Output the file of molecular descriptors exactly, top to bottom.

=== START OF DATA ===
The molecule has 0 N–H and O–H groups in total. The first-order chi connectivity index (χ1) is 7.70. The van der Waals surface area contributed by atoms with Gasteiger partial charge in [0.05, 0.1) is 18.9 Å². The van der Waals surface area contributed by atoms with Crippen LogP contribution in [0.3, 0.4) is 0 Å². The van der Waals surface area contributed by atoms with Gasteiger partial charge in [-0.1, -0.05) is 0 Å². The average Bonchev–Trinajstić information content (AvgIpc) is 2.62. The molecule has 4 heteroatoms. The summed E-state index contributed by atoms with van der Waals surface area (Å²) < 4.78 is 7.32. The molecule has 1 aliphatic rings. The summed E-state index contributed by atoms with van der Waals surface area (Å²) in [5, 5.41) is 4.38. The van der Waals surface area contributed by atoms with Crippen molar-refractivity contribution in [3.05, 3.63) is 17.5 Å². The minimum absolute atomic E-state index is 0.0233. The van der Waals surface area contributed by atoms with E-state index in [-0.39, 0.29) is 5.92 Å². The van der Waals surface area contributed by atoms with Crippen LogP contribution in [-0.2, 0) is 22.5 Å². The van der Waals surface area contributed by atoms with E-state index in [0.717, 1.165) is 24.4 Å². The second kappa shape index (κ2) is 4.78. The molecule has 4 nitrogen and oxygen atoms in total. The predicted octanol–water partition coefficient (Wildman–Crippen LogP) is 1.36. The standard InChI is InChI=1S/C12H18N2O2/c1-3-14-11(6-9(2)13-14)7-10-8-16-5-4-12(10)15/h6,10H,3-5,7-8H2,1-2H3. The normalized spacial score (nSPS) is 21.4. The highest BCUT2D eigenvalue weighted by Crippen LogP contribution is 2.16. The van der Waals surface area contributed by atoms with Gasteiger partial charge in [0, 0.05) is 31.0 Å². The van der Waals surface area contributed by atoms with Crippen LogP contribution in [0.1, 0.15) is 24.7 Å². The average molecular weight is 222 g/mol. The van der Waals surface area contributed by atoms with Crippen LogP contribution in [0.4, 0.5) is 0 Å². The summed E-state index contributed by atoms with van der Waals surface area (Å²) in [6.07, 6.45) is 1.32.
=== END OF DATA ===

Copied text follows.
The molecule has 0 N–H and O–H groups in total. The first-order chi connectivity index (χ1) is 7.70. The van der Waals surface area contributed by atoms with Gasteiger partial charge in [0.05, 0.1) is 18.9 Å². The van der Waals surface area contributed by atoms with Crippen LogP contribution in [0.3, 0.4) is 0 Å². The van der Waals surface area contributed by atoms with Gasteiger partial charge in [-0.1, -0.05) is 0 Å². The average Bonchev–Trinajstić information content (AvgIpc) is 2.62. The molecule has 4 heteroatoms. The summed E-state index contributed by atoms with van der Waals surface area (Å²) < 4.78 is 7.32. The molecule has 1 aliphatic rings. The summed E-state index contributed by atoms with van der Waals surface area (Å²) in [5, 5.41) is 4.38. The van der Waals surface area contributed by atoms with Crippen molar-refractivity contribution in [3.05, 3.63) is 17.5 Å². The minimum absolute atomic E-state index is 0.0233. The van der Waals surface area contributed by atoms with E-state index in [-0.39, 0.29) is 5.92 Å². The van der Waals surface area contributed by atoms with Crippen LogP contribution in [-0.2, 0) is 22.5 Å². The van der Waals surface area contributed by atoms with E-state index in [0.717, 1.165) is 24.4 Å². The second kappa shape index (κ2) is 4.78. The molecule has 4 nitrogen and oxygen atoms in total. The predicted octanol–water partition coefficient (Wildman–Crippen LogP) is 1.36. The standard InChI is InChI=1S/C12H18N2O2/c1-3-14-11(6-9(2)13-14)7-10-8-16-5-4-12(10)15/h6,10H,3-5,7-8H2,1-2H3. The normalized spacial score (nSPS) is 21.4. The highest BCUT2D eigenvalue weighted by Crippen LogP contribution is 2.16. The van der Waals surface area contributed by atoms with Gasteiger partial charge in [0, 0.05) is 31.0 Å². The van der Waals surface area contributed by atoms with Crippen LogP contribution in [0.1, 0.15) is 24.7 Å². The average molecular weight is 222 g/mol. The van der Waals surface area contributed by atoms with Crippen LogP contribution in [0.4, 0.5) is 0 Å². The summed E-state index contributed by atoms with van der Waals surface area (Å²) in [6.07, 6.45) is 1.32.